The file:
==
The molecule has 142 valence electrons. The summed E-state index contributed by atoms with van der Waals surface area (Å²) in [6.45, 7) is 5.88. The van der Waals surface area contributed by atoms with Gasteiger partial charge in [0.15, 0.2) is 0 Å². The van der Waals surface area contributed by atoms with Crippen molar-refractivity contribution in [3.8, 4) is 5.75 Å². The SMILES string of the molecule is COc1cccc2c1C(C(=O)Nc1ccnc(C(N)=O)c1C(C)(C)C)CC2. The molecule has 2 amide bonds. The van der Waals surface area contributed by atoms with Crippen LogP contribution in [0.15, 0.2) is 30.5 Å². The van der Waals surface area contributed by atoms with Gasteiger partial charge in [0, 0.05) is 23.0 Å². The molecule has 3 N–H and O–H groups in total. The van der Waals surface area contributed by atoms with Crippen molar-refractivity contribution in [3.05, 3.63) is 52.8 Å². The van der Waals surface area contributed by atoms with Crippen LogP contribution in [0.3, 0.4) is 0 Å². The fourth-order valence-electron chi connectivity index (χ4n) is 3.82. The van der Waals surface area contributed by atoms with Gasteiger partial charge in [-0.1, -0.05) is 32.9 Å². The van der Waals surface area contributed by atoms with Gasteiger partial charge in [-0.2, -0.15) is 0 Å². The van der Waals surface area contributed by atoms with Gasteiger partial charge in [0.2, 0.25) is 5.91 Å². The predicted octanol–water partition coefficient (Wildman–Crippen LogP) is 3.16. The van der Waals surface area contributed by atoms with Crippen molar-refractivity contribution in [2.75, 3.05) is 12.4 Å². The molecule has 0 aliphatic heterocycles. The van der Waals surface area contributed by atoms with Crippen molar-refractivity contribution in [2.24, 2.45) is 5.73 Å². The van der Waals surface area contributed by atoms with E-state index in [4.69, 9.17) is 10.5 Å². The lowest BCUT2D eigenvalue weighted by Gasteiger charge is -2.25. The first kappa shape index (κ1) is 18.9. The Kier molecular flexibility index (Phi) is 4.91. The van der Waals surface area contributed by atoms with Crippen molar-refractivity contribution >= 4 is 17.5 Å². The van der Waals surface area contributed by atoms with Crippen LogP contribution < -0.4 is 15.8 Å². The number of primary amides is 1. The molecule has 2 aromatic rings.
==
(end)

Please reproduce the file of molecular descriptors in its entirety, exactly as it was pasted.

The molecule has 142 valence electrons. The summed E-state index contributed by atoms with van der Waals surface area (Å²) in [6.45, 7) is 5.88. The van der Waals surface area contributed by atoms with Gasteiger partial charge in [0.15, 0.2) is 0 Å². The van der Waals surface area contributed by atoms with Crippen molar-refractivity contribution in [3.8, 4) is 5.75 Å². The SMILES string of the molecule is COc1cccc2c1C(C(=O)Nc1ccnc(C(N)=O)c1C(C)(C)C)CC2. The molecule has 2 amide bonds. The van der Waals surface area contributed by atoms with Crippen LogP contribution in [0.15, 0.2) is 30.5 Å². The van der Waals surface area contributed by atoms with Gasteiger partial charge in [0, 0.05) is 23.0 Å². The molecule has 3 N–H and O–H groups in total. The van der Waals surface area contributed by atoms with Crippen molar-refractivity contribution in [3.05, 3.63) is 52.8 Å². The van der Waals surface area contributed by atoms with Crippen LogP contribution in [0.3, 0.4) is 0 Å². The fourth-order valence-electron chi connectivity index (χ4n) is 3.82. The van der Waals surface area contributed by atoms with Gasteiger partial charge in [-0.1, -0.05) is 32.9 Å². The van der Waals surface area contributed by atoms with Gasteiger partial charge in [-0.2, -0.15) is 0 Å². The van der Waals surface area contributed by atoms with Gasteiger partial charge in [0.2, 0.25) is 5.91 Å². The predicted octanol–water partition coefficient (Wildman–Crippen LogP) is 3.16. The van der Waals surface area contributed by atoms with Crippen molar-refractivity contribution in [2.75, 3.05) is 12.4 Å². The molecule has 0 aliphatic heterocycles. The van der Waals surface area contributed by atoms with Crippen molar-refractivity contribution in [2.24, 2.45) is 5.73 Å². The van der Waals surface area contributed by atoms with E-state index in [4.69, 9.17) is 10.5 Å². The lowest BCUT2D eigenvalue weighted by Gasteiger charge is -2.25. The first kappa shape index (κ1) is 18.9. The Kier molecular flexibility index (Phi) is 4.91. The van der Waals surface area contributed by atoms with Crippen molar-refractivity contribution >= 4 is 17.5 Å². The van der Waals surface area contributed by atoms with Crippen LogP contribution < -0.4 is 15.8 Å². The number of primary amides is 1. The molecule has 2 aromatic rings.